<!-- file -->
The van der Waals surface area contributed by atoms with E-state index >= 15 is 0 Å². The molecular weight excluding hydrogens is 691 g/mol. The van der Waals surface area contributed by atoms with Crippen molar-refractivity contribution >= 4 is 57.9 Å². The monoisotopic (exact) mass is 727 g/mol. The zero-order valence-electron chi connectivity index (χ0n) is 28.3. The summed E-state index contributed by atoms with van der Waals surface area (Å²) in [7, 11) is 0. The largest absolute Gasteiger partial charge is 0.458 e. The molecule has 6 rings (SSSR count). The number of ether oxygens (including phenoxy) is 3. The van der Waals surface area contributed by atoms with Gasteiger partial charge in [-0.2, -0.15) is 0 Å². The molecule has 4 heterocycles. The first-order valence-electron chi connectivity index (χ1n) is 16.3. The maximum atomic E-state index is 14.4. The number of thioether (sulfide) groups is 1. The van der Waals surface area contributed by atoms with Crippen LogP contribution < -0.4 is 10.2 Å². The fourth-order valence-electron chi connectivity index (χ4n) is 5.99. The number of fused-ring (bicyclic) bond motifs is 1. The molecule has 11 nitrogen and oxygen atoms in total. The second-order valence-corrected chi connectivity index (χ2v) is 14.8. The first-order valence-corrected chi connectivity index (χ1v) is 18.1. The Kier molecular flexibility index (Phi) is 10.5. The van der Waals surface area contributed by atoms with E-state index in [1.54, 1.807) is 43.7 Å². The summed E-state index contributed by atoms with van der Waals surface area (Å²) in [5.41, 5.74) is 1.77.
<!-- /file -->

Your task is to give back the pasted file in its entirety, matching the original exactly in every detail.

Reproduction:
The van der Waals surface area contributed by atoms with E-state index >= 15 is 0 Å². The molecular weight excluding hydrogens is 691 g/mol. The van der Waals surface area contributed by atoms with Crippen molar-refractivity contribution >= 4 is 57.9 Å². The monoisotopic (exact) mass is 727 g/mol. The zero-order valence-electron chi connectivity index (χ0n) is 28.3. The summed E-state index contributed by atoms with van der Waals surface area (Å²) in [7, 11) is 0. The largest absolute Gasteiger partial charge is 0.458 e. The molecule has 6 rings (SSSR count). The number of ether oxygens (including phenoxy) is 3. The van der Waals surface area contributed by atoms with Gasteiger partial charge in [-0.2, -0.15) is 0 Å². The molecule has 4 heterocycles. The first-order valence-electron chi connectivity index (χ1n) is 16.3. The maximum atomic E-state index is 14.4. The number of thioether (sulfide) groups is 1. The van der Waals surface area contributed by atoms with Crippen LogP contribution < -0.4 is 10.2 Å². The fourth-order valence-electron chi connectivity index (χ4n) is 5.99. The number of fused-ring (bicyclic) bond motifs is 1. The molecule has 11 nitrogen and oxygen atoms in total. The second-order valence-corrected chi connectivity index (χ2v) is 14.8. The first-order valence-corrected chi connectivity index (χ1v) is 18.1. The Kier molecular flexibility index (Phi) is 10.5. The van der Waals surface area contributed by atoms with E-state index in [1.54, 1.807) is 43.7 Å². The summed E-state index contributed by atoms with van der Waals surface area (Å²) in [5.41, 5.74) is 1.77.